If breadmaker is not available and like what Cheah (No-Frills Recipesdid, mix dried yeast in 100ml lukewarm water. Add in 130g flour, mix well with yeast mixture. Roughly form into a ball of dough and set aside for 15 mins. Mix the rest of the flour with all other ingredients and knead the dough until smooth and not sticky. Cover dough with a damp cloth and let it rest in a warm place for about 1 1/2 hr or until double in size.

When the dough is ready, divide into 16-20 portions depending on the size of the bao that you want.

Shape each portion into balls with smooth surfaces and allow the dough to rest for 10 mins. Flatten each dough with your hands, and place 1 to 1 1/2 tablespoonful of filling in the centre of the dough. Pleat the sides. Pull the pleats together and seal.

Place each bao on a small piece of baking paper with its pleats side up. Rest the bao in warm mist for 15 mins. Meanwhile, set water to boil in a steamer.

Steam baos for about 15-25 mins until done. The steam timing varies if you have smaller or larger bao or multiple layers of baos to steam. For mine, the layer that is closest to the direct steam take 15 mins to cook.

Serve immediately and serve them warm.

Note: Using these recipes, I have made 16 large char siu baos and had about 4 portions of fillings as leftover.

Happy Steaming
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9 comments:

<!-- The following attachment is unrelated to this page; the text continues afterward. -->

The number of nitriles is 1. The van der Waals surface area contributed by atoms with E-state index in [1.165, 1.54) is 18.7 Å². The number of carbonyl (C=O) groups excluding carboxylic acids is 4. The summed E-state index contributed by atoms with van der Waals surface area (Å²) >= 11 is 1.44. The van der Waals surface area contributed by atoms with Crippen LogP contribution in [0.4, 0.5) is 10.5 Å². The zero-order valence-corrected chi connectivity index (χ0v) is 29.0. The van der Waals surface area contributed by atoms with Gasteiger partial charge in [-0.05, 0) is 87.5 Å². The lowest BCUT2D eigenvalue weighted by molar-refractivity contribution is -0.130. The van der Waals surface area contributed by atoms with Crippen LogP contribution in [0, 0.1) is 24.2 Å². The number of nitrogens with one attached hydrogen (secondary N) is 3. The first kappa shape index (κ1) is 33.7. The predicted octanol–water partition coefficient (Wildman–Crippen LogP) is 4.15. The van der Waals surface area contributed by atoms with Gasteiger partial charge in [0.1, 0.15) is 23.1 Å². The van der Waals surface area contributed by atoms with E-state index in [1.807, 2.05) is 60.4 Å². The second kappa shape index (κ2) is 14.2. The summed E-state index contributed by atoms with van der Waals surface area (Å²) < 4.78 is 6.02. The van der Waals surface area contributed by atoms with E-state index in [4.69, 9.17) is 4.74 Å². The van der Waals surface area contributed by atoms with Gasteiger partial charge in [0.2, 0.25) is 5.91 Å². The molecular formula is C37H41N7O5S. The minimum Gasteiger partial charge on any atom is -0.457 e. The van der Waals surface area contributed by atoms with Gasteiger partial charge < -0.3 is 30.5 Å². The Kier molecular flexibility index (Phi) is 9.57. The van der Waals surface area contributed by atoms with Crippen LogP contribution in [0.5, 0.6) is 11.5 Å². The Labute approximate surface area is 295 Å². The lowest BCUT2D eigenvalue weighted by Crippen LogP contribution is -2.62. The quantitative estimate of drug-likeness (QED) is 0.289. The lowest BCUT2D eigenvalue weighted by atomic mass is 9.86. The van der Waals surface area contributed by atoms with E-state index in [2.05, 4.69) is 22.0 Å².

1. I love chicken version char siew.. Just the thing for non red meat eaters like me... Thanks for sharing this zoe

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  2. Ok ok ! I just wanna grab some of your delicious Chicken Char Siu Bao ! Haiz ! I could only grab but can't eat them .... drooling now ..... aiyoh so torturing ...

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  3. Ahhh, so today is the pau with char siew chicken post, see I knew it, hehe.. Looks very nice, I can have 10 paus at one go!

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  4. The siew pau in the photos really look so fluffy and mouth-watering. Thumbs up to you.

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  5. omg!!
    Zoe,yr Chicken Char Siu Bao look soooo yummy!!!

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  6. nice blog dear,follow me on gfc and i follow you back,now i follow you on ,pinterest,,i hope you follow me back!!kiss

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  7. I've been eyeing several bao recipes including this one from Cheah which I found via Sonia's , I'll try this recipe first as it is highly recommended . l Crisco is hard to find in OZ ? I rendered a batch of leaf lard last time so no shortening for me hee hee Love those gorgeous baos , Zoe !

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  8. Ha ha ha. That so-so one looks great to me. This is my favorite kind of dim-sum.
    I met Bob (of Red Mill), when my friend and I had lunch some time ago at his shop (the Red Mill factory is near by). He came to our table and talked to us. Very friendly and nice fellow.

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  9. Yum, I miss bao so much, this looks delicious!